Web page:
Sometimes when language is song-like and rhythmic, it’s because it’s coming from a core part of yourself that’s not interested in façade. It’s an inner layer. Like a hum, a vibrational hum in the throat
Meet the poets, essayists, translators, and fiction writers of MQR 57:2.
Pittsburgh’s self-styled Premier Poet answers the door in a shimmering, jewel-blue blouse, hair teased into a softer version of a mullet. He’s wearing understated make-up and a mild perfume, something between vanilla and baby powder. On his fingers, rings set with blue jewels catch the early evening light.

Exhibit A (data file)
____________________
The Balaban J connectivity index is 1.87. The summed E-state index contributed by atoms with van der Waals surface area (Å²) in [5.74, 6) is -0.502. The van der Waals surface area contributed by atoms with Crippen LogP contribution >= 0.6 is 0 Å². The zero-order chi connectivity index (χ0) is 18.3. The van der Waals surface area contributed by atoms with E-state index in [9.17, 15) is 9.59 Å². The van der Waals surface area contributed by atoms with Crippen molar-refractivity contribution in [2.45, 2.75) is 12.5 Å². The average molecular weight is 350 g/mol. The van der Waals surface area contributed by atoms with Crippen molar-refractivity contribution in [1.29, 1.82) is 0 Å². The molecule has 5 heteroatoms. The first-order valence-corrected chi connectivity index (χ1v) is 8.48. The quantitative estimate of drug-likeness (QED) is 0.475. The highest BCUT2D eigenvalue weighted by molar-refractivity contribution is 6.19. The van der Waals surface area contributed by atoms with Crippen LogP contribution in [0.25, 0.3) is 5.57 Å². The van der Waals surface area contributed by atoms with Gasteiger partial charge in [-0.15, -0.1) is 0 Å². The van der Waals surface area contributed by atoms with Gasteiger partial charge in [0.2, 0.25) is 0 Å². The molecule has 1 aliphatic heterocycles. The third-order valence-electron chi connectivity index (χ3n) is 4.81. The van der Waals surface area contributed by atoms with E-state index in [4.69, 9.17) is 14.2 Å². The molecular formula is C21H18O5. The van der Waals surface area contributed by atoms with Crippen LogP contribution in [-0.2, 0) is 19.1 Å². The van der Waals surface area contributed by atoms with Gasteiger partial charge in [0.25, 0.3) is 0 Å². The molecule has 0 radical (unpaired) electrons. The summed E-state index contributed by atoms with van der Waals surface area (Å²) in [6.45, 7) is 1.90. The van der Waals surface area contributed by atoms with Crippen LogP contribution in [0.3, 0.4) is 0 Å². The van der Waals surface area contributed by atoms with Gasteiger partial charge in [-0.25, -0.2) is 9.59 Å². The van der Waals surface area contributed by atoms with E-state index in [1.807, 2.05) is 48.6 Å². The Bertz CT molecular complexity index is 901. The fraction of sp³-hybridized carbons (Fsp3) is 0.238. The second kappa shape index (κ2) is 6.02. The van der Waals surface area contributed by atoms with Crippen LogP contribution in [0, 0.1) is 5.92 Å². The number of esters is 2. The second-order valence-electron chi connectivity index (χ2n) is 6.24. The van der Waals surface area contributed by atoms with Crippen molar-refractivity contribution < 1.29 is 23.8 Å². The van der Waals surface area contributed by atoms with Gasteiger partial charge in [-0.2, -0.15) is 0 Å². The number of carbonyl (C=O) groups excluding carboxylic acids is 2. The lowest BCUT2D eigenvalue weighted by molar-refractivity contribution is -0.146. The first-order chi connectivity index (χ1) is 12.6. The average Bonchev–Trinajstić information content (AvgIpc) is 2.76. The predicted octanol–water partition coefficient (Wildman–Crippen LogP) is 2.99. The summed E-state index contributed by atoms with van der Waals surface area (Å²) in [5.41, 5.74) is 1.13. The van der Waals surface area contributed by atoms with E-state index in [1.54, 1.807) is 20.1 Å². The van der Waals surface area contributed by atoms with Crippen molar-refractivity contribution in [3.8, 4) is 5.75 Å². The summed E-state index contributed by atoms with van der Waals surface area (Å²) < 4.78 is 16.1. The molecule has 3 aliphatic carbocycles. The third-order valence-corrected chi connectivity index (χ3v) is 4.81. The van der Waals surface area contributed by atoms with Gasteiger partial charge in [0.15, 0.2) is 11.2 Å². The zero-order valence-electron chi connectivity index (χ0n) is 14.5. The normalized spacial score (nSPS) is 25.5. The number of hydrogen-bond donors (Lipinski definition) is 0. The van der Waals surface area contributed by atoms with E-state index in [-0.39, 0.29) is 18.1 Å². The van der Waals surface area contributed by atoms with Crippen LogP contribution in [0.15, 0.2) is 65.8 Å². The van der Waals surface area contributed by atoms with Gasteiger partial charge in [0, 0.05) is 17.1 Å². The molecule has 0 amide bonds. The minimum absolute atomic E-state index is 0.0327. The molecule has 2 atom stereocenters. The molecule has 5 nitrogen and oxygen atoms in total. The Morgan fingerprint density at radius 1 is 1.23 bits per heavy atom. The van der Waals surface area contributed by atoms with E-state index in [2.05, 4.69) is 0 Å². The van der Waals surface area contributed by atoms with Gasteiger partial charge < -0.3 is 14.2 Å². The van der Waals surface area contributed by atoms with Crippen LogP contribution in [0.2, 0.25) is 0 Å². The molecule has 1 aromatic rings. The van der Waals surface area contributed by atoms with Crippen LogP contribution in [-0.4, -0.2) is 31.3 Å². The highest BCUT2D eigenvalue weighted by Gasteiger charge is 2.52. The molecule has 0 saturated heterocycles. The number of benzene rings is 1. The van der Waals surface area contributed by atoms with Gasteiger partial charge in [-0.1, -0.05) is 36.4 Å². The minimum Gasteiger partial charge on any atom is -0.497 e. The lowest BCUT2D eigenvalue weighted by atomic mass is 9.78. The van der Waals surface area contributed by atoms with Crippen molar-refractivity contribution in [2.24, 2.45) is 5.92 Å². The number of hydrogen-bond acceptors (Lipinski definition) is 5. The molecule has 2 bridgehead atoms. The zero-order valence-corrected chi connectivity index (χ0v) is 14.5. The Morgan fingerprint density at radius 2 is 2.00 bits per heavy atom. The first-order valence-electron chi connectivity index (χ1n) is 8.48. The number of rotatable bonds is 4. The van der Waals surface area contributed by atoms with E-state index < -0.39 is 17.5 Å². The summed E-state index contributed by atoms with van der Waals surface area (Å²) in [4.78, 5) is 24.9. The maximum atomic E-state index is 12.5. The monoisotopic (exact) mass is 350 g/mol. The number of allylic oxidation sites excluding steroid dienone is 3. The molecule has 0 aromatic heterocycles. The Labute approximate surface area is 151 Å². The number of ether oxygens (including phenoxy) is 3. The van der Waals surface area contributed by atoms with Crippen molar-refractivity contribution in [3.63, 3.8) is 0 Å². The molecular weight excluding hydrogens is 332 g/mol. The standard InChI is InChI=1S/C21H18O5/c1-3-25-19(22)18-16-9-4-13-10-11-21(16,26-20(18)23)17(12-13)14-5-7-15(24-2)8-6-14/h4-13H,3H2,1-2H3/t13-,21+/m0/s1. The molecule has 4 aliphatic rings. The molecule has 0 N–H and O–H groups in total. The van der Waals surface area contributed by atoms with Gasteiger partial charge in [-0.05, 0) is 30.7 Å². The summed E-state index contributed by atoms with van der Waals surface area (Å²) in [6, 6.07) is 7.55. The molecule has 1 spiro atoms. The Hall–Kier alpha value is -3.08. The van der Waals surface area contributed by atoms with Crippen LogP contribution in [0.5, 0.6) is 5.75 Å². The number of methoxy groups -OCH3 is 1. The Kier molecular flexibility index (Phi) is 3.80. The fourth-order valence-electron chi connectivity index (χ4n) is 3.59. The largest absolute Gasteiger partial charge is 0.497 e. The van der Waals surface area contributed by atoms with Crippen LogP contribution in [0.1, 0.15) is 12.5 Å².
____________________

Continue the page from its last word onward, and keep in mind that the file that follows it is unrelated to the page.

“I was born into a Detroit that was the fourth largest city in the United States, one of America’s greatest and most important cities. I’ve been aware of its significance since I was a child. Detroit is infused throughout my work, and I mean infused: its physical and metaphorical geographies, in a large and evolving sense, are an integral part of my imagination.”
On the dedication page for Henry Hart’s recent biographical work, The Life of Robert Frost: A Critical Biography, we find a quote from Yeats: “The intellect of man is forced to choose / Perfection of the life, or of the work.” Using it as the book’s guiding principle, Hart may be provoking us to ask whether those, like Frost, who “perfect the work” should also be expected to “perfect the life.”